In collaboration with Nagra and Bern University, Eawag scientists have studied the gas dynamics in an experimental tunnel simulating the disposal of radioactive waste. While some of the findings are surprising, the overall safety assessment is positive.
The Mont Terri Rock Laboratory, lying to the north of Saint-Ursanne in the canton of Jura, is located at a depth of around 300 metres underground. At this site, various long-term experiments are being carried out as part of efforts to develop an operating plan for the safe disposal of radioactive waste.
In February 2015, an experiment was begun by Nagra (the National Cooperative for the Disposal of Radioactive Waste), designed to investigate the effects of the heat generated by decaying radioactive waste in a deep geological repository. For this purpose, three waste canisters with integrated heating elements (simulating the release of heat from spent fuel) were emplaced in a tunnel by Nagra scientists. The tunnel was subsequently backfilled with compacted bentonite granulate and sealed with a 5-metre-thick concrete plug. The behaviour of the backfill material and the host rock surrounding the tunnel (Opalinus Clay) is now being observed for a period of 10 years.
Monitoring gas dynamics
In August 2016, scientists from Eawag and Bern University joined this experiment to conduct an additional research project of a completely new kind. The aim is to investigate how the gas composition of residual air in the pore space of the bentonite material will change if water seeps into the tunnel over the coming decades or even thousands of years.
“At Eawag,“ explains Rolf Kipfer, Head of the Environmental Isotopes Group, “we recently developed a portable mass spectrometer that can measure a wide variety of gases on-site.” Thanks to the so-called Mini-Ruedi, analyses of environmental gases which previously required months of laboratory work can now be carried out rapidly in situ.
Kipfer’s colleague Yama Tomonaga – an expert on noble-gas dynamics in sediments – used a Mini-Ruedi device installed in the rock laboratory to continuously monitor concentrations of nine different gases (N2, O2, Ar, He, Kr, Xe, H2, CH4 and CO2) over the past two years. All these gases also occur in air – though in some cases at extremely low concentrations. In addition, conventional noble-gas analyses were performed off-site, and measurements were carried out using oxygen sensors installed in the tunnel by Nagra.
The researchers were surprised by some of the results: as predicted, measurements indicated that gas exchange occurs between the compacted bentonite granulate and pore water in the host rock. However, some of these processes occur differently – and in particular much more rapidly – than had been expected: the Opalinus Clay pore water acts both as a sink (e.g. for oxygen) and as a source for gases (e.g. helium, argon, methane, carbon dioxide).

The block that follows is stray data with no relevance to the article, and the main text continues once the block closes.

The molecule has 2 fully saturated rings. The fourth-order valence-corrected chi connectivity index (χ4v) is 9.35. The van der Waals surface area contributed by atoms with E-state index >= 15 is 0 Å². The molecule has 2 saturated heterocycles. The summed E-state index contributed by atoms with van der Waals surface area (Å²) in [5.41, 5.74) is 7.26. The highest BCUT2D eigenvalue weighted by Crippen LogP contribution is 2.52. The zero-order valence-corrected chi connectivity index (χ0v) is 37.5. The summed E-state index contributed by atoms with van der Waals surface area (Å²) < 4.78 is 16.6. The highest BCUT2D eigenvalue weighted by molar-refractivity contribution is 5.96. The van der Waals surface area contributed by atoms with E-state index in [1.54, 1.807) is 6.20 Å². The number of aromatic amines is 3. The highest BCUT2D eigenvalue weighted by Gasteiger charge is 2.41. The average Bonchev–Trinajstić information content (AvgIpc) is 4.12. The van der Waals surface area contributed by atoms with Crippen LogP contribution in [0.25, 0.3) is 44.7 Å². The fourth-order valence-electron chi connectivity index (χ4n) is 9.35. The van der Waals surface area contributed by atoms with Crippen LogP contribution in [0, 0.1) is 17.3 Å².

Also studied were the concentrations of potentially flammable gases in the tunnel. Tomonaga’s conclusions are encouraging: “The accumulation of hydrogen (H2) and methane (CH4) is so limited that it poses no risks at present.”
Surprising findings for oxygen
On the basis of existing models, it was assumed that it would take decades or even longer for the oxygen present in the tunnel to disappear completely. Oxygen is known to be consumed, for example, by reactions with pyrite in the bentonite and in the Opalinus Clay, or by microbial activity.
But the time series from the Mont Terri Rock Laboratory told a different story: the experimental tunnel was almost oxygen-free after only a few months. At the same time, concentrations of nitrogen, argon and krypton increased. As regards the safety of a deep repository, the rapid decline in oxygen concentrations is good news, since corrosion of spent fuel storage canisters is much slower under anoxic conditions.
Following initial supplementary analyses at the Eawag laboratory in Dübendorf, the researchers now believe that the rapid consumption of oxygen is partly attributable to the backfill material in the tunnel. According to Yama Tomonaga, “Bentonite – a swelling clay – evidently acts in a similar way to activated carbon: gases are adsorbed and accumulate in this material.” This process – along with numerous other unresolved questions – is now to be investigated in more detail. Tomonaga explains: “At the moment, we know very little about how, for example, the instrumentation in the tunnel – sensors, cables, metal components, etc. – influences the gas dynamics.”
Another observation was intriguing even for the group’s most experienced gas specialists: gases from Opalinus Clay pore water interact with air trapped in the bentonite backfill even in the absence of water seeping into the tunnel. Rolf Kipfer says: “We see that gases are exchanged before any water is there! So we need to find an explanation for this process.”
Eawag has therefore decided to continue its experiments with the Mini-Ruedi. Niels Giroud, project leader at Nagra, welcomes this decision: “The studies of gas dynamics are extremely valuable for us. We’re also pleased that the findings to date are encouraging with regard to the long-term safety of a future repository.”
Eawag to join the Mont Terri Consortium
In summer 2019, Eawag – along with the Paul Scherrer Institute and ETH Zurich – is to become a Mont Terri Project Partner. This will facilitate access to the unique underground rock laboratory for Eawag scientists and allow them to carry out experiments independently.
Giroud, N., Tomonaga, Y., Wersin, P., Briggs, S., King, F., Vogt, T., & Diomidis, N. (2018). On the fate of oxygen in a spent fuel emplacement drift in Opalinus Clay. Appl. Geochem., 97, 270-278, http://doi.org/10.1016/j.apgeochem.2018.08.011.